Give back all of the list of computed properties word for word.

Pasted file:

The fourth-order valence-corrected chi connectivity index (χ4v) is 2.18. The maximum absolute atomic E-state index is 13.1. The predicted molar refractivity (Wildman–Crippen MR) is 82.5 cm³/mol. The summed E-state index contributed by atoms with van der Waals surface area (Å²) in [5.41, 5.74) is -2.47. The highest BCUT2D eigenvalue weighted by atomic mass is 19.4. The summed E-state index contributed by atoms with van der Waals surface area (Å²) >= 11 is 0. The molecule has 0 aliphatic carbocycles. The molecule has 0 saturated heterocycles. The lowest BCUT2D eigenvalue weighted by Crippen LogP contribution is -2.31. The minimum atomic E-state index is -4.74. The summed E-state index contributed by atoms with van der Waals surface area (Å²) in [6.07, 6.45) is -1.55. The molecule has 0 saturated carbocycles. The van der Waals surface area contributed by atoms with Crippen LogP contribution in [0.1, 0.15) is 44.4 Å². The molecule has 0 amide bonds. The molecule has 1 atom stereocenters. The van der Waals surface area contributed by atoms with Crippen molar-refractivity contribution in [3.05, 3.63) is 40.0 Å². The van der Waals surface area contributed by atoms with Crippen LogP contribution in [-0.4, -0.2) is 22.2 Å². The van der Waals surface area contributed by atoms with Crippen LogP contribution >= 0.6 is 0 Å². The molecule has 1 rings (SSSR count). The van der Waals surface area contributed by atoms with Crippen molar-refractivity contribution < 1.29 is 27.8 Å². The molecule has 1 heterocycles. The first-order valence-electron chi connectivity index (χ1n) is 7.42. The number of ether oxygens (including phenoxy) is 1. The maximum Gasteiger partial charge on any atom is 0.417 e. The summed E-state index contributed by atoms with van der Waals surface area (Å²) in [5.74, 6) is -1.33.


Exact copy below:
The fourth-order valence-corrected chi connectivity index (χ4v) is 2.18. The maximum absolute atomic E-state index is 13.1. The predicted molar refractivity (Wildman–Crippen MR) is 82.5 cm³/mol. The summed E-state index contributed by atoms with van der Waals surface area (Å²) in [5.41, 5.74) is -2.47. The highest BCUT2D eigenvalue weighted by atomic mass is 19.4. The summed E-state index contributed by atoms with van der Waals surface area (Å²) >= 11 is 0. The molecule has 0 aliphatic carbocycles. The molecule has 0 saturated heterocycles. The lowest BCUT2D eigenvalue weighted by Crippen LogP contribution is -2.31. The minimum atomic E-state index is -4.74. The summed E-state index contributed by atoms with van der Waals surface area (Å²) in [6.07, 6.45) is -1.55. The molecule has 0 saturated carbocycles. The van der Waals surface area contributed by atoms with Crippen LogP contribution in [0.1, 0.15) is 44.4 Å². The molecule has 0 amide bonds. The molecule has 1 atom stereocenters. The van der Waals surface area contributed by atoms with Crippen molar-refractivity contribution in [3.05, 3.63) is 40.0 Å². The van der Waals surface area contributed by atoms with Crippen LogP contribution in [-0.4, -0.2) is 22.2 Å². The van der Waals surface area contributed by atoms with Crippen LogP contribution >= 0.6 is 0 Å². The molecule has 1 rings (SSSR count). The van der Waals surface area contributed by atoms with Crippen molar-refractivity contribution < 1.29 is 27.8 Å². The molecule has 1 heterocycles. The first-order valence-electron chi connectivity index (χ1n) is 7.42. The number of ether oxygens (including phenoxy) is 1. The maximum Gasteiger partial charge on any atom is 0.417 e. The summed E-state index contributed by atoms with van der Waals surface area (Å²) in [5.74, 6) is -1.33.